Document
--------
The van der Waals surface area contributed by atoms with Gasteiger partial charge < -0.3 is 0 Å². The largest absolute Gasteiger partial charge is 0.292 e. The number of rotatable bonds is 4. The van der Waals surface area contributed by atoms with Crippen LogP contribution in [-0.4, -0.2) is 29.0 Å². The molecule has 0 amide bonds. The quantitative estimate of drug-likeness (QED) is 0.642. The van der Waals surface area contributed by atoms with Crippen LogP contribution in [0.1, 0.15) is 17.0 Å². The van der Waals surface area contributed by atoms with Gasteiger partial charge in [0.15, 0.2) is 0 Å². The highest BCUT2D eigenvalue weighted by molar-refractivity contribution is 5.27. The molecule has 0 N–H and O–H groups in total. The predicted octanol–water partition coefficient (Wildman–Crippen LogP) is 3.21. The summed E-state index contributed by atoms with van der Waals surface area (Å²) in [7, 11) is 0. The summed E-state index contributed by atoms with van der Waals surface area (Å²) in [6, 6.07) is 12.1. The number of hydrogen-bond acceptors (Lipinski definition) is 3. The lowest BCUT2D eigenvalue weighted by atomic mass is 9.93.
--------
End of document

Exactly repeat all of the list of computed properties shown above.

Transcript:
The van der Waals surface area contributed by atoms with Gasteiger partial charge < -0.3 is 0 Å². The largest absolute Gasteiger partial charge is 0.292 e. The number of rotatable bonds is 4. The van der Waals surface area contributed by atoms with Crippen LogP contribution in [-0.4, -0.2) is 29.0 Å². The molecule has 0 amide bonds. The quantitative estimate of drug-likeness (QED) is 0.642. The van der Waals surface area contributed by atoms with Crippen LogP contribution in [0.1, 0.15) is 17.0 Å². The van der Waals surface area contributed by atoms with Gasteiger partial charge in [0.15, 0.2) is 0 Å². The highest BCUT2D eigenvalue weighted by molar-refractivity contribution is 5.27. The molecule has 0 N–H and O–H groups in total. The predicted octanol–water partition coefficient (Wildman–Crippen LogP) is 3.21. The summed E-state index contributed by atoms with van der Waals surface area (Å²) in [7, 11) is 0. The summed E-state index contributed by atoms with van der Waals surface area (Å²) in [6, 6.07) is 12.1. The number of hydrogen-bond acceptors (Lipinski definition) is 3. The lowest BCUT2D eigenvalue weighted by atomic mass is 9.93.